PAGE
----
For a time, it seemed as though men—and quite a few ladies—couldn’t get enough of FHM’s tall-tales, humour and glamour shots of well-endowed models. But ACP has made the decision to close the magazine after it lost almost half of its circulation in the last six months of 2011 in Australia. And, as of May, it will also be taken out of the market in New Zealand.
The lad’s mag phenomenon was a global one and ACP’s sales manager Paul Gardiner remembers launching the title in New Zealand (he was ad manager when Fairfax was distributing it here prior to ACP buying EMAP and taking over), watching it go ballistic and selling around 30,000 copies of each issue. So it’s a sad day for him to see the title fold, but he says it simply isn’t a viable product any more and, with the global editorial network that publishers have to pay for based on circulation numbers, it’s too expensive to produce a New Zealand version.
“We’re always launching new titles into the market,” he says. “So you’ve got to be prepared to get rid of the titles that aren’t performing.”
Gardiner says there will be no job losses as a result of the decision.
Circulation isn’t calculated in New Zealand but readership is and according to Nielsen data it peaked in Q2 2010 at 132,000 and dropped to 100,000 in Q4 2011, a 24 percent decrease. In Australia, the Audit Bureau of Circulation numbers showed sales had almost halved to 26,026 in the last six months of 2011.
According to ACP’s website, it’s still “the world’s fastest growing men’s magazine, now published in 23 languages in 33 countries around the world”. So there’s obviously some life in the old dog yet. But the clock may be ticking for the lads mags in the major markets: FHM closed in America around two years ago.
As for why such a sharp drop occurred, he says the market has changed considerably since the magazine’s launch and there are now a lot more men’s offerings like Top Gear and GQ competing. And, holistically, it’s in line with the trend that shows special interest magazines performing better than general interest (ACP’s Ralph, which was launched in 1997 as a competitor to FHM before it acquired EMAP, also closed in mid 2010).
The younger generation’s media consumption has certainly changed and it’s fair to say young men aren’t big magazine buyers, especially given the availability of similar—and free—content online these days. But, interestingly, while the content was aimed at 18-25s, Gardiner says its readership was late 20s to late 30s.
He says it was all about reliving the glory days; about tapping into “the Peter Pan syndrome”. And, as a failed men’s magazine he worked on in the UK called Later showed, men wanted to escape reality, not be reminded of things like investments and nappy changing. They wanted stories about tanks, not seven seaters, he says.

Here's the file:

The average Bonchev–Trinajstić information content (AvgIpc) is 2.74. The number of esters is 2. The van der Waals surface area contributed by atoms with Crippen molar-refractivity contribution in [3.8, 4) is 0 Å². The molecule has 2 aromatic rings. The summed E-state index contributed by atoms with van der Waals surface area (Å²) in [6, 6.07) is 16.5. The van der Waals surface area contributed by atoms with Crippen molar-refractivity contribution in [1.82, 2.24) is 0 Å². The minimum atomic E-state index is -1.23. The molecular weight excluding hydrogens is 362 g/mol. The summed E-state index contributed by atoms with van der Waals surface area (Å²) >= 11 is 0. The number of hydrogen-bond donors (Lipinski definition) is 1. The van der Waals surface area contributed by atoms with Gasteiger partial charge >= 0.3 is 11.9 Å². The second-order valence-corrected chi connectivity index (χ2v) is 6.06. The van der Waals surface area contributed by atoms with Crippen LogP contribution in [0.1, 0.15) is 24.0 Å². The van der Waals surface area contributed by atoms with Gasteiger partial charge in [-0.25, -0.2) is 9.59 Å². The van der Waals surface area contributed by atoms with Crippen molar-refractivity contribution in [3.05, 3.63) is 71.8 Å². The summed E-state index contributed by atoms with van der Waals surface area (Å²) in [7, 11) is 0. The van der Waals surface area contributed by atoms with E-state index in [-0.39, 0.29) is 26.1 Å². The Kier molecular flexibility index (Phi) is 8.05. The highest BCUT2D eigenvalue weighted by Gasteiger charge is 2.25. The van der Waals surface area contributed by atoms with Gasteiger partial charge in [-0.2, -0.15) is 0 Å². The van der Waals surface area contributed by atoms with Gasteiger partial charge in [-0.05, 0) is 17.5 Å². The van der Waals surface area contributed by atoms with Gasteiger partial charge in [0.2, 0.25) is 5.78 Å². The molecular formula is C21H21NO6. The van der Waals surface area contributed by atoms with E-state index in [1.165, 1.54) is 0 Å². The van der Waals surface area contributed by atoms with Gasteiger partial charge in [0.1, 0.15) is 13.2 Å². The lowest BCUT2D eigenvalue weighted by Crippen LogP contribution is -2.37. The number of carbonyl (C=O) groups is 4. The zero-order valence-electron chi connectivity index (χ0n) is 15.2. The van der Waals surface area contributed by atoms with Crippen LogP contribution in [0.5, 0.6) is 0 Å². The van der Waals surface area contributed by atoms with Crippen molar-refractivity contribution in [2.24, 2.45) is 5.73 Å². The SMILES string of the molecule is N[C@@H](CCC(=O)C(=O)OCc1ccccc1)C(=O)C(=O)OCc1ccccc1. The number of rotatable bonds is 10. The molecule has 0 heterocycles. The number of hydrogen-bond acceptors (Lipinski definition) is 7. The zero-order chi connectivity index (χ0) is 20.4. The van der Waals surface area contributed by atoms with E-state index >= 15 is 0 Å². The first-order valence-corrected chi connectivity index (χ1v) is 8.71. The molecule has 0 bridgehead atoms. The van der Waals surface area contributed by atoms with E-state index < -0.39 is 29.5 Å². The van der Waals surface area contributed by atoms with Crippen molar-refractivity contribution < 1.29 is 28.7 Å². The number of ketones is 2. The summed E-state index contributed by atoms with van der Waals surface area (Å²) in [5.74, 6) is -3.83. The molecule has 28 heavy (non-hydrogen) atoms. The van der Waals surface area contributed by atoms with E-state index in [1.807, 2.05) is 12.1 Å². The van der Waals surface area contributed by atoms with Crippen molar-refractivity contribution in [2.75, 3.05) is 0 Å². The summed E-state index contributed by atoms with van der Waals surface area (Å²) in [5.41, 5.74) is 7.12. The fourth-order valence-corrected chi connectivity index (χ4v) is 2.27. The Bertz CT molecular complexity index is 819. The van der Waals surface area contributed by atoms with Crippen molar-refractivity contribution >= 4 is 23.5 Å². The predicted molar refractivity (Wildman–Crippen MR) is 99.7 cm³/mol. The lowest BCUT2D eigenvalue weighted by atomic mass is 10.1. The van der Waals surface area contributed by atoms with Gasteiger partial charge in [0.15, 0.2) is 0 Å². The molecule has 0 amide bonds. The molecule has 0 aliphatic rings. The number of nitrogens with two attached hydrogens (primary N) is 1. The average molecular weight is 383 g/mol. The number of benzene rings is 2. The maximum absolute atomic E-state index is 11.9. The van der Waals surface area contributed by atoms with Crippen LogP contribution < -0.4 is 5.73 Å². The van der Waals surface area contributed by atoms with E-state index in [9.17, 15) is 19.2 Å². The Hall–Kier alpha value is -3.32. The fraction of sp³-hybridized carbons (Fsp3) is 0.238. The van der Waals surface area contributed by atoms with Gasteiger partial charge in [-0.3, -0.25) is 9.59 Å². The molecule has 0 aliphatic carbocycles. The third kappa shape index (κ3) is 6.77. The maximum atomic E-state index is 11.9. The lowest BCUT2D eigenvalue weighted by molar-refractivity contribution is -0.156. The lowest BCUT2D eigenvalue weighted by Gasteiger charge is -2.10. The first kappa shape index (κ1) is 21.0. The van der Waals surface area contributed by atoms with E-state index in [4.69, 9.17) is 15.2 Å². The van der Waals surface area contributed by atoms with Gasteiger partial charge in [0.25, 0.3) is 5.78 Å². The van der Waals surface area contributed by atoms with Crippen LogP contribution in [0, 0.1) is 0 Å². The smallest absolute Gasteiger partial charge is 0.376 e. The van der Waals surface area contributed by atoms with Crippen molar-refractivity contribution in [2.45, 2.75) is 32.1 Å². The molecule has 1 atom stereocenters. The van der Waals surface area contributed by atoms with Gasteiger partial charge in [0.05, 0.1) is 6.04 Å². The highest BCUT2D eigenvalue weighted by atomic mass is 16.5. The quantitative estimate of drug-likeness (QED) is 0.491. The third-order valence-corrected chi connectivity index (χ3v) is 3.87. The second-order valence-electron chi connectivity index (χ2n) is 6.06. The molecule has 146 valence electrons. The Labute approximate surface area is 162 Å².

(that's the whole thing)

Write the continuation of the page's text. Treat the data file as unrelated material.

But there are always winners in situations like this and it will no doubt be seen as good news for the local FHM-alike, M2, which has gone from 2,021 average net paid sales in 2005 to 7,397 in latest round and recently moved into the Australian market.
Here’s the official guff:
ACP Magazines today announced it will produce the final print edition of Australian men’s monthly magazine, FHM.
The May cover-date issue will be the last print edition while the website fhm.com.au will close when that issue goes off-sale on May 13th.
ACP Magazines is endeavouring to redeploy employees, some redundancies are expected in Australia, however in New Zealand there will be no redundancies.
“The decision to close a title is never an easy one and FHM is certainly no exception,” said Matt Stanton, CEO, ACP Magazines. “FHM is a terrific brand but, given the current market conditions, it has been difficult for ACP to make it a commercially viable proposition.”
Launched in Australia by EMAP in 1998, FHM was at the forefront of the ‘lads monthlies’ phenomenon that first exploded in the United Kingdom. Its main rival in Australia was RALPH, launched by ACP Magazines in 1997.
The two titles enjoyed impressive circulation and readership for several years until the arrival of new category entries – most notably the launch of Zoo as a weekly in 2006 which, along with cross- category men’s magazines such as Top Gear and Men’s Health, steadily eroded both FHM and RALPH’s share of the category.
After acquiring the licence to publish FHM through the acquisition of EMAP Australia in 2008, ACP Magazines refined and repositioned the title as a more upmarket offering – and with great success, as the title enjoyed record advertising revenue in its October and November issues that same year.
The shifting tastes of young male readers, and the global economic downturn, forced the closure of RALPH in June 2010, and while FHM battled on, it has struggled to hold its circulation.
Matt Stanton paid tribute to the FHM team for its ongoing commitment to the brand.
“The editorial and advertising teams have done a remarkable job putting out a product that is as good, if not better, than the issues produced during FHM’s glory days,” he said. “What’s more, they have done so in much tougher economic times and in the face of constant media speculation over the magazine’s future. They can all hold their heads high, in spite of their obvious and understandable disappointment.”
FHM – now owned by German company, Bauer Media Group – is published in 21 territories, including China, Czech Republic, France, Germany, India, Indonesia, Latvia, Malaysia, the Netherlands, Norway, the Philippines, Romania and the United Kingdom.